The 50,000 objects in the textile collections fall into two main categories: raw fibers, yarns, and fabrics, and machines, tools, and other textile technology. Shawls, coverlets, samplers, laces, linens, synthetics, and other fabrics are part of the first group, along with the 400 quilts in the National Quilt Collection. Some of the Museum's most popular artifacts, such as the Star-Spangled Banner and the gowns of the first ladies, have an obvious textile connection.
The machinery and tools include spinning wheels, sewing machines, thimbles, needlework tools, looms, and an invention that changed the course of American agriculture and society. A model of Eli Whitney's cotton gin, made by the inventor in the early 1800s, shows the workings of a machine that helped make cotton plantations profitable in the South and encouraged the spread of slavery.
"Textiles - Overview" showing 1 items.
- Laura Clark pieced 11½-inch blocks in a variation of the Log Cabin pattern also referred to as Pineapple or Chestnut Burr. Each of the blocks has a black center and corners. The pointed edges are bound in black velvet. The blocks are pieced with paper templates that are still in place over muslin foundation blocks, with a very thin cotton filling between the paper and the top fabric. The fabrics used include plain, striped, ribbed, pattern-woven, checked, printed, and brocaded silks as well as velvet, taffeta, cotton and ribbon. Herringbone, buttonhole, chain feather, cross and French knot embroidery stitches embellish the surface. The table cover is lined with a warp-printed, woven striped silk.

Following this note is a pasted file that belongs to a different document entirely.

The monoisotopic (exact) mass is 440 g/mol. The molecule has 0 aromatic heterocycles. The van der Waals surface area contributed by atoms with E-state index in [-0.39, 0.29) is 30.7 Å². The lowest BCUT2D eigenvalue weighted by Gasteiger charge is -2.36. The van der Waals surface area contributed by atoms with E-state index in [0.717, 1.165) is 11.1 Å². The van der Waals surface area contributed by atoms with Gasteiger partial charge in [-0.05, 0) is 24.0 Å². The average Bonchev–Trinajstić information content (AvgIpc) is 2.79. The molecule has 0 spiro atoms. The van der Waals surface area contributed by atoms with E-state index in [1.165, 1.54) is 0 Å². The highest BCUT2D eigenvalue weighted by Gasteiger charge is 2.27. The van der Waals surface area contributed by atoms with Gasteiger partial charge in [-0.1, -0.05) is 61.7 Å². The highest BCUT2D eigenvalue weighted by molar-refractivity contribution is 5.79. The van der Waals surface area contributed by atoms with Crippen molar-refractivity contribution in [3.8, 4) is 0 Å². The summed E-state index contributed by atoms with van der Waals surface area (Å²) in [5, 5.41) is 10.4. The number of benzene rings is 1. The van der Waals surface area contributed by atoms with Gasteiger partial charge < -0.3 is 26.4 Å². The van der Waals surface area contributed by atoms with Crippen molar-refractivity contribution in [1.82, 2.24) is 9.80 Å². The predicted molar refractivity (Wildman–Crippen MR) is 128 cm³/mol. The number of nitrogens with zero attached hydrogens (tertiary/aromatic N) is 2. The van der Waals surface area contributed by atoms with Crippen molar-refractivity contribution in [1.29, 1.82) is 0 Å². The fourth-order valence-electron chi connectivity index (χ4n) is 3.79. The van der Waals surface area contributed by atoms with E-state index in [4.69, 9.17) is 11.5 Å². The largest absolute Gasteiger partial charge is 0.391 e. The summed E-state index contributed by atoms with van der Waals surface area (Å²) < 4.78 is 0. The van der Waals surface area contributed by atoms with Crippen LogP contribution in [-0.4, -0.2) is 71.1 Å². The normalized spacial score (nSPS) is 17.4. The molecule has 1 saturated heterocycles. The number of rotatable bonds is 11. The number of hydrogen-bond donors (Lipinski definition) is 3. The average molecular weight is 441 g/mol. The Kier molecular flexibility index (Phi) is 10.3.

- Laura A. Baldwin was born in Rutland, Vermont in February 1834 and moved with her family to Pennsylvania as a young child. In about 1860 she married Chester B. Clark. Chester was born in Torringford, Connecticut in 1827 and had also moved with his family to Pennsylvania. In 1867 Laura and Chester Clark settled in Earlville, Illinois where they lived the rest of their lives. Chester was listed as a merchant and capitalist in the censuses and died in 1901. Laura's grandson, Chester Wells Clark donated the table cover to the Museum in 1951.
- Currently not on view
- date made
- Clark, Laura A. Baldwin
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- accession number
- catalog number
- Data Source
- National Museum of American History, Kenneth E. Behring Center